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Read the two passages below. One is from a Native American text and the other is from the Enlightenment period. Compare and contrast the themes,...

Read the two passages below. One is from a Native American text and the other is from the Enlightenment period. Compare and contrast the themes, writing styles, and values expressed in the passages. 

Passage A: from "Imagination" by Phillis Wheatley

Imagination! who can sing thy force?Or who describe the swiftness of thy course?Soaring through air to find the bright abode,Th' empyreal palace of the thund'ring God,We on thy pinions can surpass the wind,And leave the rolling universe behind:From star to star the mental optics rove,Measure the skies, and range the realms above.There in one view we grasp the mighty whole,Or with new worlds amaze th' unbounded soul.Though Winter frowns to Fancy's raptur'd eyesThe fields may flourish, and gay scenes arise;The frozen deeps may break their iron bands,And bid their waters murmur o'er the sands. 

Passage B: "How the Milky Way Came to Be" a Native American legend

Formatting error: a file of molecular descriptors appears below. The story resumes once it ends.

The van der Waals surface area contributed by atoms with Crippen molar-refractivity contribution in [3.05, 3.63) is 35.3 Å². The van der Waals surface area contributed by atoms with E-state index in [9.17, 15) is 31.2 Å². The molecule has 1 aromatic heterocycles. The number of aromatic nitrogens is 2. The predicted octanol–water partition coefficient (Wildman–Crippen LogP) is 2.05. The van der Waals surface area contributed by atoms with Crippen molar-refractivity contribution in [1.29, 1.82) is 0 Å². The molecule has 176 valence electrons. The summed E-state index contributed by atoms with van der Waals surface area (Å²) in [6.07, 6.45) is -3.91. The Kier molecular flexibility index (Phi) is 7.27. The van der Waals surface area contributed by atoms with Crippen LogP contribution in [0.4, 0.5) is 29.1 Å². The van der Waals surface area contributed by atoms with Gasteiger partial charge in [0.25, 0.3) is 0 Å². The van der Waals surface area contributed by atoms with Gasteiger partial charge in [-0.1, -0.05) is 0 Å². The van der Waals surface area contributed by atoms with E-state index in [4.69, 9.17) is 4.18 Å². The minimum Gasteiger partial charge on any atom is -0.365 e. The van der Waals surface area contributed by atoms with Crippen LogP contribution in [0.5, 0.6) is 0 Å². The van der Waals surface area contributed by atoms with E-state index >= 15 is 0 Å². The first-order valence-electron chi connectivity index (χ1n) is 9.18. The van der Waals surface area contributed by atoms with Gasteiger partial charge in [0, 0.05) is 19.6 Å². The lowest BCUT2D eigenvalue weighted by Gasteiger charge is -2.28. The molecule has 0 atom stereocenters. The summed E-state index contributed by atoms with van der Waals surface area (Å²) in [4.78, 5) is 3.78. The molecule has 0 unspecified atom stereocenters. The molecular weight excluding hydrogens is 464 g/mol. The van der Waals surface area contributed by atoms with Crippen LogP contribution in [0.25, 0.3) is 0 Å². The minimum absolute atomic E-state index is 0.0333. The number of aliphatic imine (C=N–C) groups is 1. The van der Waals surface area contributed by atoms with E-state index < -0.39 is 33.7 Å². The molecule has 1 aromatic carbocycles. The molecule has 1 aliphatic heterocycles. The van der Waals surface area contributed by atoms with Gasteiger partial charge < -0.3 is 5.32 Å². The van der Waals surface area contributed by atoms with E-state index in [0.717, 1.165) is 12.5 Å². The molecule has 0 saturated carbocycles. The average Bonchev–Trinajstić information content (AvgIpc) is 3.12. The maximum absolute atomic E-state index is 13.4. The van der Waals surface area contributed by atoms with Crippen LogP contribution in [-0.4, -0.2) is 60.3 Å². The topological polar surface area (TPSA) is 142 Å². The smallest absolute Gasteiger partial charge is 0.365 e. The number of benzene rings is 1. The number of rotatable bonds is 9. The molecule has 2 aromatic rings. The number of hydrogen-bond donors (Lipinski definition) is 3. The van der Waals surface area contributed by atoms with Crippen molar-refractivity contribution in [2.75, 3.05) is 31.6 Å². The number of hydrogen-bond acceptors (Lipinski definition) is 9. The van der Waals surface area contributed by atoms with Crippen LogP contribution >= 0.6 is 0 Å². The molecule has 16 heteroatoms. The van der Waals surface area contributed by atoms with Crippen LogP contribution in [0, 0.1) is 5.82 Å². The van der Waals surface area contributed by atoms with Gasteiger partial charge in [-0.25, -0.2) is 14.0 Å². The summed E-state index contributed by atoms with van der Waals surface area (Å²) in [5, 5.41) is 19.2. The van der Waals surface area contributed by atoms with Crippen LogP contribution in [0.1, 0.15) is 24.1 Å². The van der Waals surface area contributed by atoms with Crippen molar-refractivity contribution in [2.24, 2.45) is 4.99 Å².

Long ago when the world was young, there were not many stars in the sky. In those days the people depended on corn for their food. Dried corn could be made into corn meal by placing it inside a large hollowed stump and pounding it with a long wooden pestle. The cornmeal was stored in large baskets. During the winter, the ground meal could be made into bread and mush. One morning an old man and his wife went to their storage basket for some cornmeal. They discovered that someone or something had gotten into the cornmeal during the night. This upset them very much for no one in a Cherokee village stole from someone else. Then they noticed that the cornmeal was scattered over the ground. In the middle of the spilt meal were giant dog prints. These dog prints were so large that the elderly couple knew this was no ordinary dog. They immediately alerted the people of the village. It was decided that this must be a spirit dog from another world. The people did not want the spirit dog coming to their village. They decided to get rid of the dog by frightening it so bad it would never return. They gathered their drums and turtle shell rattles and later that night they hid around the area where the cornmeal was kept. Late into the night they heard a whirring sound like many bird wings. They look up to see the form of a giant dog swooping down from the sky. It landed near the basket and then began to eat great mouthfuls of cornmeal. Suddenly the people jumped up beating and shaking their noise makers. The noise was so loud it sounded like thunder. The giant dog turned and began to run down the path. The people chased after him making the loudest noises they could. It ran to the top of a hill and leaped into the sky, the cornmeal spilling out the sides of its mouth. The giant dog ran across the black night sky until it disappeared from sight. But the cornmeal that had spilled from its mouth made a path way across the sky. Each gain of cornmeal became a star.

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